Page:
PS D:\> Get-ChildItem -Recurse –Include *.pdf, *.txt –Filter *PowerShell* | Select-Object LastWriteTime, Name

 

    Directory: D:\

 

     LastWriteTime  Name

     -------------  ----

12-9-2012    10:36  PowerShell ft Hyper-V.docx

12-9-2012    10:36  PowerShell ft Hyper-V Notes.txt
2-9-2012     16:24  PowerShell ft Windows.docx

2-9-2012     16:24  PowerShell ft Windows Notes.txt
21-6-2012    00:52  Practical PowerShell.docx

21-6-2012    00:52  Practical PowerShell Notes.txt

There isn’t another way to filter the number of objects to leave only the ones you want. Select-Object is the way to go here.

Piping is one of the best and most powerful features in Windows PowerShell. This blog showed you how to utilize commands, parameters, and the pipeline in the most efficient way.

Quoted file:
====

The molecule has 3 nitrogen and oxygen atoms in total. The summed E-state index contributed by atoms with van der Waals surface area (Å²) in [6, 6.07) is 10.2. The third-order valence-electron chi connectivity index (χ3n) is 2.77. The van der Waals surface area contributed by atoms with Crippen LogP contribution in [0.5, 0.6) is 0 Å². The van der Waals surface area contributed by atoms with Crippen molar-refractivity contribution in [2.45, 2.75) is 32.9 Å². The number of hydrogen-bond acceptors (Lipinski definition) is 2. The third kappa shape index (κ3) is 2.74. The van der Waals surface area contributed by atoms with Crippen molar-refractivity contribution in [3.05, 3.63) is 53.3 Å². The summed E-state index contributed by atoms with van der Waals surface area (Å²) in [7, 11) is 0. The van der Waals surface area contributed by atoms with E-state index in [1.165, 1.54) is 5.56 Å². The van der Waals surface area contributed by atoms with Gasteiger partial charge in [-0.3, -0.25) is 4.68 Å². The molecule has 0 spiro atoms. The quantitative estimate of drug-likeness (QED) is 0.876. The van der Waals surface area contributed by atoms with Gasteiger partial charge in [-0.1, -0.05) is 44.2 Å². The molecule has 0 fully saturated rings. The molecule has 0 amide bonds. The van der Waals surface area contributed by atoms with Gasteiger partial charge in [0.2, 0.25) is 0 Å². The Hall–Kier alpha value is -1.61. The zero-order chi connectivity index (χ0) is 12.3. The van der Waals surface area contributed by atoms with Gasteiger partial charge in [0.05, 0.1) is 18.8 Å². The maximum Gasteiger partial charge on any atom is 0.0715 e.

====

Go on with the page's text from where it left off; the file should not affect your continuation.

Here is the code for the discount offer today at www.manning.comscriptw2
Valid for 50% off PowerShell Deep Dives and SQL Server Deep MVP Dives

Offer valid from April 2, 2013 12:01 AM until April 3 midnight (EST)

I invite you to follow me on Twitter and Facebook. If you have any questions, send email to me at scripter@microsoft.com, or post your questions on the Official Scripting Guys Forum. See you tomorrow. Until then, peace.

Ed Wilson, Microsoft Scripting Guy 

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  • Cool post. Thanks for this refresh and for the promo code!

    Carlo

  • The promo code works only if you buy both books!

    If you have always "PowerShell Deep Dive" (MEAP...), you have to pay the full price for "SQL Server Deep MVP Dives" and the promo code doesn'nt work. :-(

  • Very magical to see "Get-ChildItem -Recurse –Include *.pdf, *.txt –Filter *PowerShell*" returning .docx files :)

  • Michel, he searched for "*powershell*"